They say that practice makes perfect. This is true but in that you have to know how to practice perfectly. Good practice is making sure that you are learning, developing, applying and integrating what you learn in the right way. Part of this is learning in the right environment free from distraction. So, if you are trying to learn a new song or practice your improvisation it requires your full attention.
However there are situations where you need to practice things so that they become second nature and you can do them well enough to the extent that you can focus on something else whilst you do this particular thing. Think about technique. Having great technique is not the be all and end all of musical skills but it does help. If you are trying to learn a song then it helps to have good physical ability. If you are writing or improvising then it helps to have a good enough of a technical grasp of the guitar so that you can focus on what to play rather than how to play it.
I was fortunate enough to discover this a few years ago when I developed glandular fever. With no energy whatsoever I resigned myself to sitting on the couch and watching films all week whilst I recovered. Whilst I sat I had my guitar with me and as film after film went by I practiced. There were some particular techniques that I was working on, mostly focusing on well played rock cliches like this...
The problem with practicing stuff like this normally is that the mind can wander. If you are doing something repetitive like playing this lick over and over again whilst you get your technique right it can get pretty dull and if you lack the focus then you will probably not be making the best use of your practice time. In addition by practicing on your own you can develop a 'practice mindset approach' to playing, where everything sounds great when you are practiced and focused but when the distraction of other elements comes into play (other musicians for example) then certain things can fall apart.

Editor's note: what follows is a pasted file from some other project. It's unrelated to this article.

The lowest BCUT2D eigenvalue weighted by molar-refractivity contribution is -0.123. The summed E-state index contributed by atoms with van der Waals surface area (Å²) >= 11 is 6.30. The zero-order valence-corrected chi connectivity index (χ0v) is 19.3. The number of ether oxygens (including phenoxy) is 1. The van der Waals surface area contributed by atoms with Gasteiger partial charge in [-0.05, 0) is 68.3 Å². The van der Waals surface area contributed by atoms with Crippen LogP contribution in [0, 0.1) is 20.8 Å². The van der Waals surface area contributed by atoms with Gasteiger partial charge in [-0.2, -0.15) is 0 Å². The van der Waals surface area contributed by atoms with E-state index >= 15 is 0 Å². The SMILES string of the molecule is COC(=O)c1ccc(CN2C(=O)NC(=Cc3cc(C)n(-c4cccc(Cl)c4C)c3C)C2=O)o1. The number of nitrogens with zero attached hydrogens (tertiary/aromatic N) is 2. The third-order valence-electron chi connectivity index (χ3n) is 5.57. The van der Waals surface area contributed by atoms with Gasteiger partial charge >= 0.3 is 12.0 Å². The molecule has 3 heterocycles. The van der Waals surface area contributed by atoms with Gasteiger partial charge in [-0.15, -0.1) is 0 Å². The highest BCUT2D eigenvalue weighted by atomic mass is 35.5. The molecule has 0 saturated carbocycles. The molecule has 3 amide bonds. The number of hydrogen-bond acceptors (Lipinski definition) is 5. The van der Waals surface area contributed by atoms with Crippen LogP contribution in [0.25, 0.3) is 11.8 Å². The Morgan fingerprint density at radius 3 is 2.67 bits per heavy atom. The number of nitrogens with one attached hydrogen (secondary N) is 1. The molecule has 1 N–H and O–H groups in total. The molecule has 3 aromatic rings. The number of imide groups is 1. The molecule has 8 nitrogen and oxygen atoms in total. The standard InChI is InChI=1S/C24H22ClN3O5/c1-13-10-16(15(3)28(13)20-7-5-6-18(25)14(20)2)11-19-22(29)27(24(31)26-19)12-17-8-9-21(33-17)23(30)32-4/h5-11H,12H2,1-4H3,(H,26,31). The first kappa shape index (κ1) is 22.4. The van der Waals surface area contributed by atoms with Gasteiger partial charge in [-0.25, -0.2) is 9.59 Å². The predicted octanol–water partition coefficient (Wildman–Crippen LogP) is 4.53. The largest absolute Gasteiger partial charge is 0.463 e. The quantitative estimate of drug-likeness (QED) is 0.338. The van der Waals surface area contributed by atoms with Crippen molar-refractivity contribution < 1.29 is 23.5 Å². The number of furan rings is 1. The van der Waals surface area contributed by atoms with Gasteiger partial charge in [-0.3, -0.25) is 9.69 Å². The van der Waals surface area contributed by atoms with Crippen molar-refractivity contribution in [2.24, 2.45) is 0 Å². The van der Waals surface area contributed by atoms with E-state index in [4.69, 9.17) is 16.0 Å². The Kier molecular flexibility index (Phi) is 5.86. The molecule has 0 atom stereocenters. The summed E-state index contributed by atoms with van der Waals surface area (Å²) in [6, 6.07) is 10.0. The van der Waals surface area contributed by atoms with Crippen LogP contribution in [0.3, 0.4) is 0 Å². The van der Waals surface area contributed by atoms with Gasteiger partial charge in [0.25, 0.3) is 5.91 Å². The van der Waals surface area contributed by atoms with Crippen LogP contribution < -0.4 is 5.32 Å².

For me what worked a treat was practicing with the TV on. I would play this lick enough so that I could play in time with a metronome at a reasonable speed. Then I would play it to death as I watched the Lord Of The Rings trilogy or something. With the distraction of TV I was able to play again and again building up strength and stamina to the point that playing the lick over and over again was effortless. From time to time I would check my technique to make sure that I was still doing it right, make any corrections and then back to the TV. Once I'd felt happy that I'd mastered this lick and was comfortable doing it, I would practice a similar one, or practice two of them side by side, or practice the licks in different p